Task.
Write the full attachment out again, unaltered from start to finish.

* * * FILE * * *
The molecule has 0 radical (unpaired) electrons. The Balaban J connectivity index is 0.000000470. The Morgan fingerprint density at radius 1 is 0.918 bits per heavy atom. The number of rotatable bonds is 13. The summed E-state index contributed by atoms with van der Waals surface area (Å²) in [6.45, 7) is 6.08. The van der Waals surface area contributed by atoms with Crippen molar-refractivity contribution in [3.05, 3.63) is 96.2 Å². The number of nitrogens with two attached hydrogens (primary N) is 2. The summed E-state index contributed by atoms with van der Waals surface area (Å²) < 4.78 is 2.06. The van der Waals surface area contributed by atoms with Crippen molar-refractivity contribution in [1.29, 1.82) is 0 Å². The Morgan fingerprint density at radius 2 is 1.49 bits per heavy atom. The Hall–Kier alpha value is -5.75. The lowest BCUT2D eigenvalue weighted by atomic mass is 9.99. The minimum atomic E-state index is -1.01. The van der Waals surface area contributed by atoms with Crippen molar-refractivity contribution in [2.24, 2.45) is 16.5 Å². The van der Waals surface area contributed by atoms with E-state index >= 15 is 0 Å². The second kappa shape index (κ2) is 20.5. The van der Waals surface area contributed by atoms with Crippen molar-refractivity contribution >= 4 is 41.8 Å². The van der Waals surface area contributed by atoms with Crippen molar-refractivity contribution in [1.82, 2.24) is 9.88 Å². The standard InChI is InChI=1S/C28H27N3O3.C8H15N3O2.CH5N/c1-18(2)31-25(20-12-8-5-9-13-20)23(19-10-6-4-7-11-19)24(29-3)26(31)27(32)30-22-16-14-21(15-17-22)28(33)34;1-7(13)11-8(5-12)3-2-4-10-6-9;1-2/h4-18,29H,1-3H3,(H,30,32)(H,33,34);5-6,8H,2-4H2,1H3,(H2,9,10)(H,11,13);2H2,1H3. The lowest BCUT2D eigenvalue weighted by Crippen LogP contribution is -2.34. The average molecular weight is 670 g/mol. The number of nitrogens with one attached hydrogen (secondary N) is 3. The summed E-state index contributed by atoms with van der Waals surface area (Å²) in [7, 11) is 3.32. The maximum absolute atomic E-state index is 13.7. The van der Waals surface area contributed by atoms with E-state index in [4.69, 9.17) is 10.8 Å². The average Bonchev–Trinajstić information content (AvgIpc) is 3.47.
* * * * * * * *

The molecule has 0 radical (unpaired) electrons. The Balaban J connectivity index is 0.000000470. The Morgan fingerprint density at radius 1 is 0.918 bits per heavy atom. The number of rotatable bonds is 13. The summed E-state index contributed by atoms with van der Waals surface area (Å²) in [6.45, 7) is 6.08. The van der Waals surface area contributed by atoms with Crippen molar-refractivity contribution in [3.05, 3.63) is 96.2 Å². The number of nitrogens with two attached hydrogens (primary N) is 2. The summed E-state index contributed by atoms with van der Waals surface area (Å²) < 4.78 is 2.06. The van der Waals surface area contributed by atoms with Crippen molar-refractivity contribution in [1.29, 1.82) is 0 Å². The Morgan fingerprint density at radius 2 is 1.49 bits per heavy atom. The Hall–Kier alpha value is -5.75. The lowest BCUT2D eigenvalue weighted by atomic mass is 9.99. The minimum atomic E-state index is -1.01. The van der Waals surface area contributed by atoms with Crippen molar-refractivity contribution in [2.24, 2.45) is 16.5 Å². The van der Waals surface area contributed by atoms with E-state index >= 15 is 0 Å². The second kappa shape index (κ2) is 20.5. The van der Waals surface area contributed by atoms with Crippen molar-refractivity contribution >= 4 is 41.8 Å². The van der Waals surface area contributed by atoms with Crippen molar-refractivity contribution in [1.82, 2.24) is 9.88 Å². The standard InChI is InChI=1S/C28H27N3O3.C8H15N3O2.CH5N/c1-18(2)31-25(20-12-8-5-9-13-20)23(19-10-6-4-7-11-19)24(29-3)26(31)27(32)30-22-16-14-21(15-17-22)28(33)34;1-7(13)11-8(5-12)3-2-4-10-6-9;1-2/h4-18,29H,1-3H3,(H,30,32)(H,33,34);5-6,8H,2-4H2,1H3,(H2,9,10)(H,11,13);2H2,1H3. The lowest BCUT2D eigenvalue weighted by Crippen LogP contribution is -2.34. The average molecular weight is 670 g/mol. The number of nitrogens with one attached hydrogen (secondary N) is 3. The summed E-state index contributed by atoms with van der Waals surface area (Å²) in [7, 11) is 3.32. The maximum absolute atomic E-state index is 13.7. The van der Waals surface area contributed by atoms with E-state index in [4.69, 9.17) is 10.8 Å². The average Bonchev–Trinajstić information content (AvgIpc) is 3.47.